By Kathleen M. Newman |
Recent events in the news showcase concerns that the President’s remarks undermine the public’s faith in our justice system. In referencing a judge whose decision he did not like, Mr. Trump referred to the judicial officer as a “so called judge” and later claimed that even a “bad high school student” could understand the Justice Department’s legal arguments, implying that the panel of federal judges reviewing the case did not understand the law. The current Supreme Court nominee, Neil Gorsuch, commented that the President’s remarks were “demoralizing” and “disheartening”.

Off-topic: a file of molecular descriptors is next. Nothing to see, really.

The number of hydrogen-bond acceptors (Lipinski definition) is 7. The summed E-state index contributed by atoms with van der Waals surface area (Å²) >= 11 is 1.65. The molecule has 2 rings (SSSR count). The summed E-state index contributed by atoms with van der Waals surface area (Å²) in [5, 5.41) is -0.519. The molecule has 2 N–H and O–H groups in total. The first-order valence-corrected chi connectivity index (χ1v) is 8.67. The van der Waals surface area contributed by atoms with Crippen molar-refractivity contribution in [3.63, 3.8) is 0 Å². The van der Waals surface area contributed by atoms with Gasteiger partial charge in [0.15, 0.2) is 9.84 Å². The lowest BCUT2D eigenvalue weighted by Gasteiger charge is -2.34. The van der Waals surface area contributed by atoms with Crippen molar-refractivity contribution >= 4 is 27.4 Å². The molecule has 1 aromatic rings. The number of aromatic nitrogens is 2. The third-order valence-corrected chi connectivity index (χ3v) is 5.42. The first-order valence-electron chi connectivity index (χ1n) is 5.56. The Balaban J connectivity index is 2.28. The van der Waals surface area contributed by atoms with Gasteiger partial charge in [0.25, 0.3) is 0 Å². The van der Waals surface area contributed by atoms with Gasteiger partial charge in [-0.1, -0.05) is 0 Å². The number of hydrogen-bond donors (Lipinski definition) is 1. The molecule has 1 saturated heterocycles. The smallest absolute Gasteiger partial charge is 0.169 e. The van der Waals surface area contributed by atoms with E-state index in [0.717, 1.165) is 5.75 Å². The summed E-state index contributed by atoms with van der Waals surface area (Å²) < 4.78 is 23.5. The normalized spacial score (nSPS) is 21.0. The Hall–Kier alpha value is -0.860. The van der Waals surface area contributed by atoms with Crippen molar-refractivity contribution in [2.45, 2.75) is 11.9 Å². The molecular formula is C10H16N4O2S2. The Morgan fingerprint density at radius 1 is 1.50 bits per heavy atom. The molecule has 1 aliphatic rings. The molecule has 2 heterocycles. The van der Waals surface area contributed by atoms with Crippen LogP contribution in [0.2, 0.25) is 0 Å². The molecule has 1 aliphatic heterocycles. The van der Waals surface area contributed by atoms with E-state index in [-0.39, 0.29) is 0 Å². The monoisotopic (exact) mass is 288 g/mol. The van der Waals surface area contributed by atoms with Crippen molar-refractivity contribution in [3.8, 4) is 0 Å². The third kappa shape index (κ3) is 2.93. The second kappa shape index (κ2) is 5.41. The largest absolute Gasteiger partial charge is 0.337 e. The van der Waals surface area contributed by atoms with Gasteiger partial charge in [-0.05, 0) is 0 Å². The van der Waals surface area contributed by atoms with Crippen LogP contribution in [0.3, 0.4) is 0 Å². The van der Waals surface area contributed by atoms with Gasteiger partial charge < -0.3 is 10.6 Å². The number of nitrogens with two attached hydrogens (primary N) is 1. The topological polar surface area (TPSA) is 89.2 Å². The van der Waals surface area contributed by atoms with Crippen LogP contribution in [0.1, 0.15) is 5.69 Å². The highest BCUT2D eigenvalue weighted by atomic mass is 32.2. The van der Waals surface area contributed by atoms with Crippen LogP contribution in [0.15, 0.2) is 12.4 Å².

While most divorces cases settle before a trial, many cases have judicial involvement. In many courts in Minnesota, parties have an initial meeting with a judge, an Initial Case Management Conference (ICMC), where the judge explains the way the case will be handled, sets deadlines, and encourages the parties to use mediation or other Alternative Dispute Resolution services to resolve their cases. If the case does not settle, the judge becomes increasingly involved, with motions for temporary relief, conference calls and hearings involving discovery issues and pretrial conferences. It is important that lawyers set an example to their clients of respect for the judge’s decisions, even if the outcome isn’t what the client wants. While we may disagree with the decision, ask that it be reconsidered and even appeal, it undermines the legal process to show disrespect for the judge, criticize their neutrality, or accuse them of bias. This encourages the client to disregard court orders or otherwise act in ways that undermine the legal process.